Class 3 and Class 4 of the Arkansas Fellowship gathered for a final family meal at the poolside grill of my apartment complex in Fayetteville. The first core value of the Arkansas Fellowship is to Act Like A Family, and it certainly felt like a family that Thursday night.
Full disclosure: I’m getting a bit sentimental. Around a year ago I moved away from my on-campus college apartment to a one bed, one bath flat here in Fayetteville. I began work at my first full-time job a couple of weeks later. In the past year, I’ve eloped, moved again, adopted a dog, and accepted a promotion. Just a few weeks ago, I bought a second vehicle.
I’ve waded through big life changes for the past twelve months, but one constant thread runs from that first U-Haul drive through today: the Arkansas Fellows. In particular, my mentor and Class 3 Fellow, Anna McCorquodale, has been a source of comfort and encouragement. Coming to her with questions, concerns and ideas has shown a consistent result of growth, learning and confidence. I owe her a great deal of thanks.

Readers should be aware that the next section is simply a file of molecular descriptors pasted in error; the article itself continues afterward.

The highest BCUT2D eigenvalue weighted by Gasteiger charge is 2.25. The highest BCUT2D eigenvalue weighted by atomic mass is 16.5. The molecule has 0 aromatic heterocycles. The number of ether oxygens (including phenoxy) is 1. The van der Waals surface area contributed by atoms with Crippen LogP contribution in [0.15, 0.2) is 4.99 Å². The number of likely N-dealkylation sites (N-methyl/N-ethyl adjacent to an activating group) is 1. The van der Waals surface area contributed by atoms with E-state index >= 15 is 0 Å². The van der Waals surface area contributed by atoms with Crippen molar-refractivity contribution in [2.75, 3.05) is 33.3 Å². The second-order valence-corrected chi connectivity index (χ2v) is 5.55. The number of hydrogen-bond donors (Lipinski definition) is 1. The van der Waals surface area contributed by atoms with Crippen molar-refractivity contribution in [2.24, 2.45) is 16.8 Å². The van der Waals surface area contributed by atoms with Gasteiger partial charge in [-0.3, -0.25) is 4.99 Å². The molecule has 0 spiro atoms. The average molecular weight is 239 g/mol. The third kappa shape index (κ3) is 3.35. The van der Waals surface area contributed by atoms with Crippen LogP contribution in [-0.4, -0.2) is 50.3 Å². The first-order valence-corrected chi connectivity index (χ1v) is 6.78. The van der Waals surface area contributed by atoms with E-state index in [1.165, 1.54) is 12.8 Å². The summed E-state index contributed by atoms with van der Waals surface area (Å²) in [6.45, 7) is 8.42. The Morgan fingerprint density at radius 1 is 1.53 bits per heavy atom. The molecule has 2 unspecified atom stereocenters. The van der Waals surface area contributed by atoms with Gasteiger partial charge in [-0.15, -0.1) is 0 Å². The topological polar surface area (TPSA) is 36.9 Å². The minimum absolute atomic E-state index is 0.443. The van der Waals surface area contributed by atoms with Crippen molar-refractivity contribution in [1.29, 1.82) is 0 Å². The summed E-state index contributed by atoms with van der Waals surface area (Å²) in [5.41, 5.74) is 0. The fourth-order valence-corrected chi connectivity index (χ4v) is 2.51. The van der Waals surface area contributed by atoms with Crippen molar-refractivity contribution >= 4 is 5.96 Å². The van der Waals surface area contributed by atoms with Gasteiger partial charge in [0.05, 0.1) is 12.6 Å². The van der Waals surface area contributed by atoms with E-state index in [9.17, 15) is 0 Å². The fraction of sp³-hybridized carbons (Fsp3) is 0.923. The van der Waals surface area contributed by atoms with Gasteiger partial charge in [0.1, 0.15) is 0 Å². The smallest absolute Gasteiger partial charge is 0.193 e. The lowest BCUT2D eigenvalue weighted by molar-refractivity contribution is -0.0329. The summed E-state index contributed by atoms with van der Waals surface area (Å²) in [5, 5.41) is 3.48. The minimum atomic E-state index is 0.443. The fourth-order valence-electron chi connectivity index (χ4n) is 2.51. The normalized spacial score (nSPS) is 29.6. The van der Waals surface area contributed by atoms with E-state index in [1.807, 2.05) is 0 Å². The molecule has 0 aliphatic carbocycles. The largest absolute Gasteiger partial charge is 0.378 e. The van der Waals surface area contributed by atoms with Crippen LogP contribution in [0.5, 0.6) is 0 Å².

When planning Class 3’s farewell meal, we steered away from the fine dining experience of past classes and opted for something more familiar and familial. Much like at our most recent retreat, we made kebabs, both vegetarian and chicken-laiden. We soaked our feet in the pool, talked about small business ideas and company career arches.
To end the night, we returned to my apartment for sopping-wet toasts. Wisdom was shared; thanks was given. I’ve said it before to other Fellows, but I think it’s worth saying here: the greatest value in the Arkansas Fellowship is the community you build with other Fellows, the friendships you make and keep and continue to grow after your two year commitment.
Our farewell cookout and final toasts were a couple of weeks ago, and I’ve already had lunch again with my mentor. That’s the value here. With many Class 5 Fellows starting their second week at work, roles have changed. Now, my class is responsible for giving the next the kind of mentorship and friendship that Class 3 gave us–a true challenge indeed.
Farewell Class 3. Thanks for the monthly meals / pitch competitions, the late night conference calls and that one game of Speak Out on my apartment floor. You will be missed, but I’m certain we’ll all share a meal again soon.